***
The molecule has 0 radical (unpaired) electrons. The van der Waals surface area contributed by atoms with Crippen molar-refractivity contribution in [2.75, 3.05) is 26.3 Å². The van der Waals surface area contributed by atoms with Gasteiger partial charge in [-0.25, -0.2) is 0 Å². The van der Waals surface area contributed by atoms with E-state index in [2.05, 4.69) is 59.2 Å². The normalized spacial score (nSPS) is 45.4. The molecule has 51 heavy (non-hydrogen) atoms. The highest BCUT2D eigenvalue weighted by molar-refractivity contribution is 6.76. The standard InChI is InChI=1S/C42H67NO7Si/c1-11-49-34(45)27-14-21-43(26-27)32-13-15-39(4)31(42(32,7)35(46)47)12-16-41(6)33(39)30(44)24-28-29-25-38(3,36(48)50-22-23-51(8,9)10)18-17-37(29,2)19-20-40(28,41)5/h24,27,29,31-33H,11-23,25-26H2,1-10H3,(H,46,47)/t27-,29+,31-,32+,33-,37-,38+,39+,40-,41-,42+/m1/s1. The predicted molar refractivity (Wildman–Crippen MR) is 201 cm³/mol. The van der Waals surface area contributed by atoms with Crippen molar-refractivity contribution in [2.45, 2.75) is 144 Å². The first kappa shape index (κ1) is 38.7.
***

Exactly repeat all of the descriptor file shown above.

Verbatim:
The molecule has 0 radical (unpaired) electrons. The van der Waals surface area contributed by atoms with Crippen molar-refractivity contribution in [2.75, 3.05) is 26.3 Å². The van der Waals surface area contributed by atoms with Gasteiger partial charge in [-0.25, -0.2) is 0 Å². The van der Waals surface area contributed by atoms with E-state index in [2.05, 4.69) is 59.2 Å². The normalized spacial score (nSPS) is 45.4. The molecule has 51 heavy (non-hydrogen) atoms. The highest BCUT2D eigenvalue weighted by molar-refractivity contribution is 6.76. The standard InChI is InChI=1S/C42H67NO7Si/c1-11-49-34(45)27-14-21-43(26-27)32-13-15-39(4)31(42(32,7)35(46)47)12-16-41(6)33(39)30(44)24-28-29-25-38(3,36(48)50-22-23-51(8,9)10)18-17-37(29,2)19-20-40(28,41)5/h24,27,29,31-33H,11-23,25-26H2,1-10H3,(H,46,47)/t27-,29+,31-,32+,33-,37-,38+,39+,40-,41-,42+/m1/s1. The predicted molar refractivity (Wildman–Crippen MR) is 201 cm³/mol. The van der Waals surface area contributed by atoms with Crippen molar-refractivity contribution in [2.45, 2.75) is 144 Å². The first kappa shape index (κ1) is 38.7.